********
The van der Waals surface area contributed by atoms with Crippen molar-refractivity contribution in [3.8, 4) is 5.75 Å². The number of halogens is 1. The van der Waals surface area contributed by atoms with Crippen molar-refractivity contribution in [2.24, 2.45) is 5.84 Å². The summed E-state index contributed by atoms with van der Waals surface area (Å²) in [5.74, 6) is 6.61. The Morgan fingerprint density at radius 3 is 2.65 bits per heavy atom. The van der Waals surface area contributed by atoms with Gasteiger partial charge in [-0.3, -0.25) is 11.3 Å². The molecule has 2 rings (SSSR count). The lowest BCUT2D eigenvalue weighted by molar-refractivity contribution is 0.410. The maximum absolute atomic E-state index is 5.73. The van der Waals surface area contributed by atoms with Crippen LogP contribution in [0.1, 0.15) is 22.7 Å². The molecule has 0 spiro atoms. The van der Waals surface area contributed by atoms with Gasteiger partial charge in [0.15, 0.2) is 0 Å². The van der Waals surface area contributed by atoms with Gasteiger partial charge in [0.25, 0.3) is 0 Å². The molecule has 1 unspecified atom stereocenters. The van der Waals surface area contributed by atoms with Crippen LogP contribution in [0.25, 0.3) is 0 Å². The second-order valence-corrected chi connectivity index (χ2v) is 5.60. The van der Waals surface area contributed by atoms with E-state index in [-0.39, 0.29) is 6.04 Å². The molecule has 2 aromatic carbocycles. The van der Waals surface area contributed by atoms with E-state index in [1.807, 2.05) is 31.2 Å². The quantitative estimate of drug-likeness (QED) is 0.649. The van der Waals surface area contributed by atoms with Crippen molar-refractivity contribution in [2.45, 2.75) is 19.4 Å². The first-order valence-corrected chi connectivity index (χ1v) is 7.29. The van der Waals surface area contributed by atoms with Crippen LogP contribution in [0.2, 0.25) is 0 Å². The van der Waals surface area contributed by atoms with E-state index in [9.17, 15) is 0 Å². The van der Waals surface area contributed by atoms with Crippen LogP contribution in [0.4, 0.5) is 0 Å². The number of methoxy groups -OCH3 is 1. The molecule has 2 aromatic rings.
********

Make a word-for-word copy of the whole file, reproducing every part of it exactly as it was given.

The van der Waals surface area contributed by atoms with Crippen molar-refractivity contribution in [3.8, 4) is 5.75 Å². The number of halogens is 1. The van der Waals surface area contributed by atoms with Crippen molar-refractivity contribution in [2.24, 2.45) is 5.84 Å². The summed E-state index contributed by atoms with van der Waals surface area (Å²) in [5.74, 6) is 6.61. The Morgan fingerprint density at radius 3 is 2.65 bits per heavy atom. The van der Waals surface area contributed by atoms with Gasteiger partial charge in [-0.3, -0.25) is 11.3 Å². The molecule has 2 rings (SSSR count). The lowest BCUT2D eigenvalue weighted by molar-refractivity contribution is 0.410. The maximum absolute atomic E-state index is 5.73. The van der Waals surface area contributed by atoms with Crippen LogP contribution in [0.1, 0.15) is 22.7 Å². The molecule has 0 spiro atoms. The van der Waals surface area contributed by atoms with Gasteiger partial charge in [0.15, 0.2) is 0 Å². The van der Waals surface area contributed by atoms with Gasteiger partial charge in [0.25, 0.3) is 0 Å². The molecule has 1 unspecified atom stereocenters. The van der Waals surface area contributed by atoms with Crippen LogP contribution in [0.25, 0.3) is 0 Å². The second-order valence-corrected chi connectivity index (χ2v) is 5.60. The van der Waals surface area contributed by atoms with E-state index in [-0.39, 0.29) is 6.04 Å². The molecule has 2 aromatic carbocycles. The van der Waals surface area contributed by atoms with E-state index in [1.807, 2.05) is 31.2 Å². The quantitative estimate of drug-likeness (QED) is 0.649. The van der Waals surface area contributed by atoms with Crippen molar-refractivity contribution in [2.45, 2.75) is 19.4 Å². The first-order valence-corrected chi connectivity index (χ1v) is 7.29. The van der Waals surface area contributed by atoms with Crippen LogP contribution in [0.2, 0.25) is 0 Å². The van der Waals surface area contributed by atoms with E-state index in [9.17, 15) is 0 Å². The van der Waals surface area contributed by atoms with Crippen LogP contribution in [0.4, 0.5) is 0 Å². The number of methoxy groups -OCH3 is 1. The molecule has 2 aromatic rings.